Dragomir abruptly found himself standing guard over the Neck.
He shook his head, confused. The bridge to Castle WhatIsGoingOn looked as it ever had: a little rusty, a little bloody, a little twitchy. So too did the castle behind it, with all the same adjectives applied, just in different ways. Yet the Neck looked too luminescent, the castle too radiant, and the sky… the sky was just a bit too white.
There was a big lever in front of Dragomir. Beside it sat a lumpy burlap sack. Dragomir knew there was a head inside the sack, and a small, very tired part of him wanted to cry when he saw the tip of a dread lock protruding from the sack’s drooping mouth. The rest of him, however, simply got angry.
“I’ve already done this,” he proclaimed, quite angrily. “I’ve already done this shit. You aren’t tricking me again, you little asshole.”
The air to Dragomir’s right warped and twisted, popping loudly. He refused to look at it. He’d be staring at a face he didn’t want to see, a face of tricks, lies, and wifely thievery. He was especially tired of the thievery part.
“I wasn’t trying that hard to trick you,” Grayson admitted. “I just wanted to give you something familiar to look at while we chatted. It’s been a long time since we chatted.”
“Gee, whose fault is that?” Dragomir barked. He spat over the edge of the ramparts, watching his spectral spittle as it fell towards the water and disappeared with a vague ‘plop’. “I’m pretty sure you’re the one who fucked us all over ’n took off, Grayson. Not me.”
The air twisted again, moving. Dragomir moved with it, away from it, refusing to stare his first borne son’s floating head in the eye.
Grayson chuckled at his not-father’s defiance. “Won’t look at me? You’re a child, Dragomir. A child. And not the kind she deserves. She deserves a good son. And she’s got one. I’m going to look after her for an eternity.”
“You’re fucked up, kid,” Dragomir hissed. He stepped to the opposite side of the ramparts and looked at Grayson’s version of the Indy Plains. They were, like the real thing, flat and unremarkable.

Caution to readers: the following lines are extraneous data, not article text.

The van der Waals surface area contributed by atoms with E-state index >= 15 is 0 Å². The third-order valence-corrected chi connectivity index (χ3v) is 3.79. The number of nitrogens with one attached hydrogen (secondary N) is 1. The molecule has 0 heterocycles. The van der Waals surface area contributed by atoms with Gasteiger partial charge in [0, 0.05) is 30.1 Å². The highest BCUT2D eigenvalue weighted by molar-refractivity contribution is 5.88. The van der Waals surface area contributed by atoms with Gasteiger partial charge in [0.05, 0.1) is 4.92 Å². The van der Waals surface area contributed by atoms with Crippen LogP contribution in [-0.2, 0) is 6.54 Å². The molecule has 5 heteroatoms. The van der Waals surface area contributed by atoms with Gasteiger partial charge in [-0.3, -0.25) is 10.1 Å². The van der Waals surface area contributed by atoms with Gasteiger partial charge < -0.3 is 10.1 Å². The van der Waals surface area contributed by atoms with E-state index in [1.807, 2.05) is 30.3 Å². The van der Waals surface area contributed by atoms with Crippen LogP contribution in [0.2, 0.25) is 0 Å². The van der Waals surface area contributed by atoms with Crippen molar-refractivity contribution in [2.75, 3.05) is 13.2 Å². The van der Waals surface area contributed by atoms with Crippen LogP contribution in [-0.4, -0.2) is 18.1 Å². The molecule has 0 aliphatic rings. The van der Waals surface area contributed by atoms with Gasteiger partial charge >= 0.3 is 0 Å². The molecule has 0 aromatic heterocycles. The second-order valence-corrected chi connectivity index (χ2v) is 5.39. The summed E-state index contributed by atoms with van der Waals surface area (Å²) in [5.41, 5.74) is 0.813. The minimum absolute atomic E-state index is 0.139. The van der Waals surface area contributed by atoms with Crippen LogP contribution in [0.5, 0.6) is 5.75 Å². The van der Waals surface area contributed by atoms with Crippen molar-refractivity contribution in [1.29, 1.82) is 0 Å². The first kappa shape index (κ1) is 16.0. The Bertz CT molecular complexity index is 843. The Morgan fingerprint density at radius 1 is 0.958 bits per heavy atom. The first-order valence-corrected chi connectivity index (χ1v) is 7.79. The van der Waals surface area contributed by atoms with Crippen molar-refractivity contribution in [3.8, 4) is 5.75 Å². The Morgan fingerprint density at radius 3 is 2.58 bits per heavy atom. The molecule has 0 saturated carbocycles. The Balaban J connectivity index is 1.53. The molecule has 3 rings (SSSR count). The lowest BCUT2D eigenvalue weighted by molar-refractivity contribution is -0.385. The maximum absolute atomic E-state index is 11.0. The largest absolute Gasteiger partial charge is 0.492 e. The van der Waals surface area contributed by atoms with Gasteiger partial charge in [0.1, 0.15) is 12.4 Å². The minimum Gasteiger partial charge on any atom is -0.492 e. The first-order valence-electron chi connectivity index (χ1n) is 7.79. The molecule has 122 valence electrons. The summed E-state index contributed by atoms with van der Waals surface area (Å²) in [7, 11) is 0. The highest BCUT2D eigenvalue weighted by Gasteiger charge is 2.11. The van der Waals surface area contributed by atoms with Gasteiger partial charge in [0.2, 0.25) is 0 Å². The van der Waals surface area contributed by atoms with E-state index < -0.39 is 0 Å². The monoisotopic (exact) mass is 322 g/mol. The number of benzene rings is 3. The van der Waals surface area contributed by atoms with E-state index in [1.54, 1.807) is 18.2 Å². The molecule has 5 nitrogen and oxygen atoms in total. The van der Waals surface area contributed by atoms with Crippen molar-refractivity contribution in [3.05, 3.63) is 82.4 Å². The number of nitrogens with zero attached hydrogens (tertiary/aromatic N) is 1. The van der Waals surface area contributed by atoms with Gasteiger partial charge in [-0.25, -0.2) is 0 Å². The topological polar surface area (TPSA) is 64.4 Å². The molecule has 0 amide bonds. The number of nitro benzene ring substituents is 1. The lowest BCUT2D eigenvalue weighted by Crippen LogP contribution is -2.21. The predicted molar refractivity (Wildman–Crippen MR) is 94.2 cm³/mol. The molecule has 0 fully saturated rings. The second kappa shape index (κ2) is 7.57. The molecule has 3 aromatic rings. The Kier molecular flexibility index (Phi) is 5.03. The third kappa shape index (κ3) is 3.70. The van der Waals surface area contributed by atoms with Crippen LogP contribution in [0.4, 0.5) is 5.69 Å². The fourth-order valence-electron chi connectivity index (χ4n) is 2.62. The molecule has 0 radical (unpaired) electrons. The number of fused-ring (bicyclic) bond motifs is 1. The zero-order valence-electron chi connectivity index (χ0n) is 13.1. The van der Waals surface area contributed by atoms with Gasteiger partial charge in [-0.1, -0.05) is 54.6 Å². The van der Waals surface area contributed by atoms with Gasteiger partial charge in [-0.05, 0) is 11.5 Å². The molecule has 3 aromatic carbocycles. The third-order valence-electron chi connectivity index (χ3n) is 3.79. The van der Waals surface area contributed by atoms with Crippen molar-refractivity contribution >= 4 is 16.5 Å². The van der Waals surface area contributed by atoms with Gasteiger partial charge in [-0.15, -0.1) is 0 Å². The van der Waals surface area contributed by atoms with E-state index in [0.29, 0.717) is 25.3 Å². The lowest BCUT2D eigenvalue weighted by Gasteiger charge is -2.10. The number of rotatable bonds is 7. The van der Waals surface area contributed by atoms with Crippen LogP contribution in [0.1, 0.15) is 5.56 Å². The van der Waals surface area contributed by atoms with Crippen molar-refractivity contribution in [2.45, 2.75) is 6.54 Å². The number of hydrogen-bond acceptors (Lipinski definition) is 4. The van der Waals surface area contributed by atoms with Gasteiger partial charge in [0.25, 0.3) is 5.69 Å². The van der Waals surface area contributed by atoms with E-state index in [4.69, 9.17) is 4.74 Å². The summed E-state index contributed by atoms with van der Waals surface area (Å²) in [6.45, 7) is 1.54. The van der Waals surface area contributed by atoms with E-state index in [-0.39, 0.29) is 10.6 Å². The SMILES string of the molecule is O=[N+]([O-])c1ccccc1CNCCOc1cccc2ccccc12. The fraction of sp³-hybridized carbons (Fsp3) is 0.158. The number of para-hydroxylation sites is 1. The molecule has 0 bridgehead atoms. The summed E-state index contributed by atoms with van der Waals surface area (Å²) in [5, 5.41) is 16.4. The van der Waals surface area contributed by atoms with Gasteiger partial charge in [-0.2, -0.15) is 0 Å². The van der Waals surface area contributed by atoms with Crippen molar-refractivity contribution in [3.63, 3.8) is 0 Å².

“Maybe. But I’m holding all the power right now. And, ah, I wasn’t stupid enough to go and get myself caught, now was I? That was all you, dad.”
The Plains shifted, twirling in on themselves in a visual lurch that made Dragomir sick to his stomach. He clenched his eyes closed until they settled again… and when they did, he found himself staring at a vast, white, latticed wall. A black blob with an odd protrusion on the front of its head and a rat dangled from the latticework, their arms bound by the walls, both looking unbelievably tired. A woman Dragomir did not recognize sat a few feet away from them, her arms cradling her knees.
“Say hello to your cellmates,” Grayson whispered into Dragomir’s ear, his voice fading. “They’re the last friendly faces you’ll ever get to see. One of them’s even a freak, like you. Ta.”
Grayson’s pressing presence faded out of Dragomir’s head, and he took a deep breath as some of the pressure behind his headache - but not all of it, never all of it - faded as well. He forced a yawn, as if to look casual, though he wasn’t sure why he bothered, because the situation was anything but casual.
“Hey, guys,” Dragomir said, knowing who the blob and the rat were. He recognized Plato’s drooping tail anywhere, even if it did look like a liquid frying pan at the moment. ”Long time. You look like hell, Plato. My son been treating you well?”
Plato raised his head, and Dragomir expected the platypus-Non’s usual singsong language to emerge from his bill. He was, instead, surprised to hear the flat quack of a relatively normal voice. “Your… your son is mean, Drago… Dragomir.”
Though shocked by Plato’s apparent discovery of English, Dragomir took it in stride. He swallowed and nodded. “Ain’t that the truth, pal. Ain’t that the truth.”